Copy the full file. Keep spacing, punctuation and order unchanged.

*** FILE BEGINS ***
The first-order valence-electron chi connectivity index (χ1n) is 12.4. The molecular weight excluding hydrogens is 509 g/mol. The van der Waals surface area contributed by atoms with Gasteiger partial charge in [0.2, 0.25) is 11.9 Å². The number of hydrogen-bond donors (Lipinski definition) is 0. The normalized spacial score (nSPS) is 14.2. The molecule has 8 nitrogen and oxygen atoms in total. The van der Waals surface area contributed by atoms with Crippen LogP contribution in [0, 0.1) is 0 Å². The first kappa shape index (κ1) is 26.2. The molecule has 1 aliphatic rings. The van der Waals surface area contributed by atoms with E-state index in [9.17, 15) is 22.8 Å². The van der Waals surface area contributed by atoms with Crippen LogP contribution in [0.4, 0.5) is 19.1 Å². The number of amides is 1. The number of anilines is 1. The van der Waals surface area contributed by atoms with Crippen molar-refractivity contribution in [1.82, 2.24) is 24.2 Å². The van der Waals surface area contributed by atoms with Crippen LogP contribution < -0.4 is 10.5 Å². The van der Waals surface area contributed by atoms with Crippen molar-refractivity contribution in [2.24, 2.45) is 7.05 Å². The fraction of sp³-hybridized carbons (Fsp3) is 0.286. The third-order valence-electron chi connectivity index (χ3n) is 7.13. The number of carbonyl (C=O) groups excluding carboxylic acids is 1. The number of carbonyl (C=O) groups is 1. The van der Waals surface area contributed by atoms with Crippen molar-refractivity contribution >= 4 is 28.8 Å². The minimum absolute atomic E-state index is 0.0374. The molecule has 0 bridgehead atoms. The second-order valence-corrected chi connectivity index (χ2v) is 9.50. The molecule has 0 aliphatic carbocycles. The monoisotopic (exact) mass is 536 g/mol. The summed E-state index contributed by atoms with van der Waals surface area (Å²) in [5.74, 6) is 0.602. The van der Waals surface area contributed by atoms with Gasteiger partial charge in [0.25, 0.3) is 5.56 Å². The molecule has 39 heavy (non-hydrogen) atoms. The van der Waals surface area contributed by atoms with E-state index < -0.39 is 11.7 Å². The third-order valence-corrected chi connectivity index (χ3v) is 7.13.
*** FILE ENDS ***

The first-order valence-electron chi connectivity index (χ1n) is 12.4. The molecular weight excluding hydrogens is 509 g/mol. The van der Waals surface area contributed by atoms with Gasteiger partial charge in [0.2, 0.25) is 11.9 Å². The number of hydrogen-bond donors (Lipinski definition) is 0. The normalized spacial score (nSPS) is 14.2. The molecule has 8 nitrogen and oxygen atoms in total. The van der Waals surface area contributed by atoms with Crippen LogP contribution in [0, 0.1) is 0 Å². The first kappa shape index (κ1) is 26.2. The molecule has 1 aliphatic rings. The van der Waals surface area contributed by atoms with E-state index in [9.17, 15) is 22.8 Å². The van der Waals surface area contributed by atoms with Crippen LogP contribution in [0.4, 0.5) is 19.1 Å². The number of amides is 1. The number of anilines is 1. The van der Waals surface area contributed by atoms with Crippen molar-refractivity contribution in [1.82, 2.24) is 24.2 Å². The van der Waals surface area contributed by atoms with Crippen LogP contribution < -0.4 is 10.5 Å². The van der Waals surface area contributed by atoms with Crippen molar-refractivity contribution in [2.24, 2.45) is 7.05 Å². The fraction of sp³-hybridized carbons (Fsp3) is 0.286. The third-order valence-electron chi connectivity index (χ3n) is 7.13. The number of carbonyl (C=O) groups excluding carboxylic acids is 1. The number of carbonyl (C=O) groups is 1. The van der Waals surface area contributed by atoms with Crippen molar-refractivity contribution >= 4 is 28.8 Å². The minimum absolute atomic E-state index is 0.0374. The molecule has 0 bridgehead atoms. The second-order valence-corrected chi connectivity index (χ2v) is 9.50. The molecule has 0 aliphatic carbocycles. The monoisotopic (exact) mass is 536 g/mol. The summed E-state index contributed by atoms with van der Waals surface area (Å²) in [5.74, 6) is 0.602. The van der Waals surface area contributed by atoms with Gasteiger partial charge in [0.25, 0.3) is 5.56 Å². The molecule has 39 heavy (non-hydrogen) atoms. The van der Waals surface area contributed by atoms with E-state index < -0.39 is 11.7 Å². The third-order valence-corrected chi connectivity index (χ3v) is 7.13.